Wednesday, 22 August 2012

How to make urban 40k bases.

When I think of urban bases I imagine piles or rubble with detritus everywhere, and in that is the major problem: finding a balance between detail, ease of creation, finding a place for the models feet in all the rubble and cost. Whilst there are some great resin bases they are quite expensive and so for a lot of people the only option left are either:

a) boring bases
b)make them your self.

Now there is already some great tutorials out there but none of them really fill my most important criteria of "piles of rubble," so I thought I'd make my own. I actually got a bit lucky as I found the right ratios first time around  so saved my self a bit of time with trial and error, but on with the tutorial!


  •  Some Plaster of Paris (I got a 1kg bag that's never going to run out for a measly $5)
  • Fine Sand (preferably have some coarse sand available to)
  • Water
  • Cheap brush and plastic spoon (unless you want to cover your eating cutlery with sand)
  • PVA Glue (also known as white glue)
  • Pieces of chopped up spruce (pieces from your bits box can also come in handy)
  • Disposable plastic plate (included as something to mix on and also not to wreck my pallet)


  •  Before starting you need to prepare the base, for this I'd recommend using a knife to cross hatch lines into the base to give the glue a chance of attaching. (note. I also applied this straight onto plain sand glued down with PVA and this worked well)
Black lines being where you would cut.

  • For a flying bases worth I used a about a spoon's worth of plaster combined with about half a spoon of sand. To this I added some water mixed with PVA and a couple of drops of pure PVA.

  • When this was the consistency of whipped cream I slathered it on to the base. Then I pushed in little rocks, and pieces of rubble, sprinkled some coarse sand on and the covered any gaps with more fine sand.

If you end up making to much you can smooth it out on a plate, wait for it  to dry and then break it up and uses it as rocks next time.
  • When this was dry I selectively added some more sand to places (this was to help rocks and the like to blend in) and then I painted on a mixture of glue and water. 
  • After this is painting and application of static grass, a step I have admittedly not gone up to yet.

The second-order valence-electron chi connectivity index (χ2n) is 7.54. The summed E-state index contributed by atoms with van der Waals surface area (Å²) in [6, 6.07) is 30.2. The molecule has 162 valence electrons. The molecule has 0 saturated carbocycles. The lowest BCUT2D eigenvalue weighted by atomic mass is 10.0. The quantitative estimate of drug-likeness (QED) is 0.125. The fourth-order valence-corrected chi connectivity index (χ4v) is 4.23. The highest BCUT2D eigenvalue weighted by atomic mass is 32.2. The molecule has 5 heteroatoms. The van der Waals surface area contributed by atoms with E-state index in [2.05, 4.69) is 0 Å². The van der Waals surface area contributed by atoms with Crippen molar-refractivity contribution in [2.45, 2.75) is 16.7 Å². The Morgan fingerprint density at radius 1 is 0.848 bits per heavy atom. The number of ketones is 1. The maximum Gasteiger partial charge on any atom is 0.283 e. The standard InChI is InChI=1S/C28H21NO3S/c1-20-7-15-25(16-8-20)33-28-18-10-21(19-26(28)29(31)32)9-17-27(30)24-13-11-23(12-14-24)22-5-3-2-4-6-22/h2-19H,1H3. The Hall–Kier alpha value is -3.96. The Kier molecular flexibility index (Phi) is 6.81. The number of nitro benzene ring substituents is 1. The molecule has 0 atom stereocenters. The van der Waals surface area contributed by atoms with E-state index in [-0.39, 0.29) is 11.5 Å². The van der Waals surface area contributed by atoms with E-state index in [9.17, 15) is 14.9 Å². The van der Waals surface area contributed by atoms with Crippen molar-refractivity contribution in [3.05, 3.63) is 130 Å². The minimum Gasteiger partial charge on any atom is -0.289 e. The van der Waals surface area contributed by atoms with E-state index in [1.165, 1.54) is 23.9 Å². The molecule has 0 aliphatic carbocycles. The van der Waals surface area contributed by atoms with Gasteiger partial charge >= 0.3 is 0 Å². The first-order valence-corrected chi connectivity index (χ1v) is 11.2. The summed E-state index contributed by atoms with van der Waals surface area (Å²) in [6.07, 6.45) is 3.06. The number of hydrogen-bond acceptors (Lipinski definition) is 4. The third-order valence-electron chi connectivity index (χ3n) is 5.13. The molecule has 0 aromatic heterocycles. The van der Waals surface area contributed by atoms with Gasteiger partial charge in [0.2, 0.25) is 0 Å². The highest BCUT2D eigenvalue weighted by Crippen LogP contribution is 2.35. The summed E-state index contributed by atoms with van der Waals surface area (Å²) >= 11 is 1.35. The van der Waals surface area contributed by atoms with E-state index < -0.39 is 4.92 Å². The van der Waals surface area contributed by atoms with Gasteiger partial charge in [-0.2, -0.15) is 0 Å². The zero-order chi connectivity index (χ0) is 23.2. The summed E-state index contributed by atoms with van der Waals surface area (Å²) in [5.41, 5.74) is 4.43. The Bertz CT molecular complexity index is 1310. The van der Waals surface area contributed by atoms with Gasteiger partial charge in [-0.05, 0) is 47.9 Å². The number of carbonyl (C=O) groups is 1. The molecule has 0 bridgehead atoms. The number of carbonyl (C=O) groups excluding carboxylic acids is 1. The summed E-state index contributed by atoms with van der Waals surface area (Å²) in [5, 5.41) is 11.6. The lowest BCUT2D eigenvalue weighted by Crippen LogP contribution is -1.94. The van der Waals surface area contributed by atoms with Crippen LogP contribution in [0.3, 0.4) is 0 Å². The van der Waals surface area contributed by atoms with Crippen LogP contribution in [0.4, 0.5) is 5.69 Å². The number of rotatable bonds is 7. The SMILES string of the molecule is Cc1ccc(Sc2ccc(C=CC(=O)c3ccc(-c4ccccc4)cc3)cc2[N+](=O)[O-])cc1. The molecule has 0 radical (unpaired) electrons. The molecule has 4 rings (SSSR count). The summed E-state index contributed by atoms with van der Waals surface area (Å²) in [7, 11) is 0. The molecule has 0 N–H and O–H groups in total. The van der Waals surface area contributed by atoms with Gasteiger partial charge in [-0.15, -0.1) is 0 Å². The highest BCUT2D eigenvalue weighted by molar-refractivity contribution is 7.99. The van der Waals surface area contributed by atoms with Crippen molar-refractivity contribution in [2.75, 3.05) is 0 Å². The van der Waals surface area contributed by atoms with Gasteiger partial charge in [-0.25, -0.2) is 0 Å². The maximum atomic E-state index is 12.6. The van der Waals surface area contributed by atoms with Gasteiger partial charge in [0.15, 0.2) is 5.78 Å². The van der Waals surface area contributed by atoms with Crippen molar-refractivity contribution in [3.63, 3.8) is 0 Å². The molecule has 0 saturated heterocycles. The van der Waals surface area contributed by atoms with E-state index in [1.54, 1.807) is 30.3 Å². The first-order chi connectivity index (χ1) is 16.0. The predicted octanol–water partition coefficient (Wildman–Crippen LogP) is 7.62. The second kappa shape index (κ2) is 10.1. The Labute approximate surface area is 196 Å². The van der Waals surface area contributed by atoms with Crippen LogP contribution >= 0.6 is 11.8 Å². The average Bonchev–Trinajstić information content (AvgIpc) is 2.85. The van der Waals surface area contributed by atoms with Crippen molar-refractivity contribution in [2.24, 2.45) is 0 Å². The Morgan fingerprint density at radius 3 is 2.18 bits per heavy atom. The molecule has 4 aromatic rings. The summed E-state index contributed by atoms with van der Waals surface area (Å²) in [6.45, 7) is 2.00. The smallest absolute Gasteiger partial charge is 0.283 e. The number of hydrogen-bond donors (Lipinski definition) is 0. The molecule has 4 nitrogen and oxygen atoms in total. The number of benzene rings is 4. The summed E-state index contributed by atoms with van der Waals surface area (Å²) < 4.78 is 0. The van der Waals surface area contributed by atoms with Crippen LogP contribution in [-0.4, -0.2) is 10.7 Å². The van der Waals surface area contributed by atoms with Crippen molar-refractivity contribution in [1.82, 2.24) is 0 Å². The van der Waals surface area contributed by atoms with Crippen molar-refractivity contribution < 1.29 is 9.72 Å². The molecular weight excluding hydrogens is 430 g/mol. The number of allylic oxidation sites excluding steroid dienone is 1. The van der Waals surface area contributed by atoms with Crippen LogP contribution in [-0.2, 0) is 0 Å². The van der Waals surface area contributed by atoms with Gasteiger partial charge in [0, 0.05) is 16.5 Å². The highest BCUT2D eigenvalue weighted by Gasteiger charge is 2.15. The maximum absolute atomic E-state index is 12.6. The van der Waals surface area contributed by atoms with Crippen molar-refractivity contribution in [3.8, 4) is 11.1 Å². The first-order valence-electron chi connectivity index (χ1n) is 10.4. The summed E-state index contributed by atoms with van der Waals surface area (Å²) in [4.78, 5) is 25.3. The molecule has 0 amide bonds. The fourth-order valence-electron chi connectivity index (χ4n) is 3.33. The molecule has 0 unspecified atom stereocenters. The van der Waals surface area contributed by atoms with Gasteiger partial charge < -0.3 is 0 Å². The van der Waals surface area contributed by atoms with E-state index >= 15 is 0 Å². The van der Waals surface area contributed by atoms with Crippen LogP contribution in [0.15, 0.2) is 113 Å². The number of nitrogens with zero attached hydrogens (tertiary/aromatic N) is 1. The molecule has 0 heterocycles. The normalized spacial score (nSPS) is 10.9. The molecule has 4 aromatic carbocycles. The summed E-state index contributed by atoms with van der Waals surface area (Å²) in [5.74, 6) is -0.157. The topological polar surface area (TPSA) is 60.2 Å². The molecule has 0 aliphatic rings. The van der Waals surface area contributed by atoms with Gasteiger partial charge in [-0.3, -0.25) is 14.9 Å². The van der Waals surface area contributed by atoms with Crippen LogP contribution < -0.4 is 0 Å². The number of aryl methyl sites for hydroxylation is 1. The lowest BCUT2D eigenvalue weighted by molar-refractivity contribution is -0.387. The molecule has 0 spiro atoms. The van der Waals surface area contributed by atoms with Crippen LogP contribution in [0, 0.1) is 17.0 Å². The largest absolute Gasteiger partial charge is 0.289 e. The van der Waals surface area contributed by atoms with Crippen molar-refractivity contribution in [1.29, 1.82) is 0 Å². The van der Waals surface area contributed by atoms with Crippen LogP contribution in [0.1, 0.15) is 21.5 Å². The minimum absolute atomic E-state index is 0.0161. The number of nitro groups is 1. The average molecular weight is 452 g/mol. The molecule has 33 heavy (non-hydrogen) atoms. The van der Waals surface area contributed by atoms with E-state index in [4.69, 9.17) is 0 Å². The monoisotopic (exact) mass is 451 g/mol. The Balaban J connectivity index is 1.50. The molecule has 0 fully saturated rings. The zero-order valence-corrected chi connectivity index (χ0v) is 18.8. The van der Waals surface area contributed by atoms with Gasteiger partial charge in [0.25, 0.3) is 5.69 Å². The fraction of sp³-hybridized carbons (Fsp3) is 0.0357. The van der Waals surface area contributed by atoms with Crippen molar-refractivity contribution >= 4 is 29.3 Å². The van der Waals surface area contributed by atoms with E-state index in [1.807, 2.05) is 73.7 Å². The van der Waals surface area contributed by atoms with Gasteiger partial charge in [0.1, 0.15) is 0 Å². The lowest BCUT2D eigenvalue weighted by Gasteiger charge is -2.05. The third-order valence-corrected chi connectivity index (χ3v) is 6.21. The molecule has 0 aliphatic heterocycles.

Besides the last step your now done, what do you think?

A couple I did up earlier (sorry just had to include the line)

And with models.

Sunday, 19 August 2012

Halbarad 2 and some urban Eldar bases

Got some more work done on Halbarad this week, namely the metal and the muted green as well as getting started on the boots and banner. For the metal I tried doing a True Metallic Metal technique for the first time and whilst not perfect by any means I still pretty pleased with how it turned out. For the muted green I followed the Games Workshop tutorial for painting an Ork's head from the Lizardmen White Dwarf (2009 I think it was).

After picking up some plaster last week and my little basing experiment with this model I was keen to try my hand at doing some more interesting basing, (because along with sculpting this is my weakest area)> Anyway I did two flying bases up today for my eldar using my new technique, I also have a tutorial in the pipeline so check back midweek if you're interested.

Just a little teaser.

Monday, 13 August 2012

Halbarad W.I.P.

After taking a short break from painting in the past few weeks from painting, i got going again on the weekend, to make good progress on the Halbarad model that has been sitting on my desk for the last year and a half. So far only the face is pretty much done and I'm really happy with that, especially the lips, not the best in the photo but in real life the red glazing I applied really makes them look good. Otherwise I'm also trying true metallic metal for the first time, something I want to do to my whole High Elf army as I think it looks great but I'll see how that goes. The models is still in the early stages obviously so any comments or criticisms will be greatly appreciated.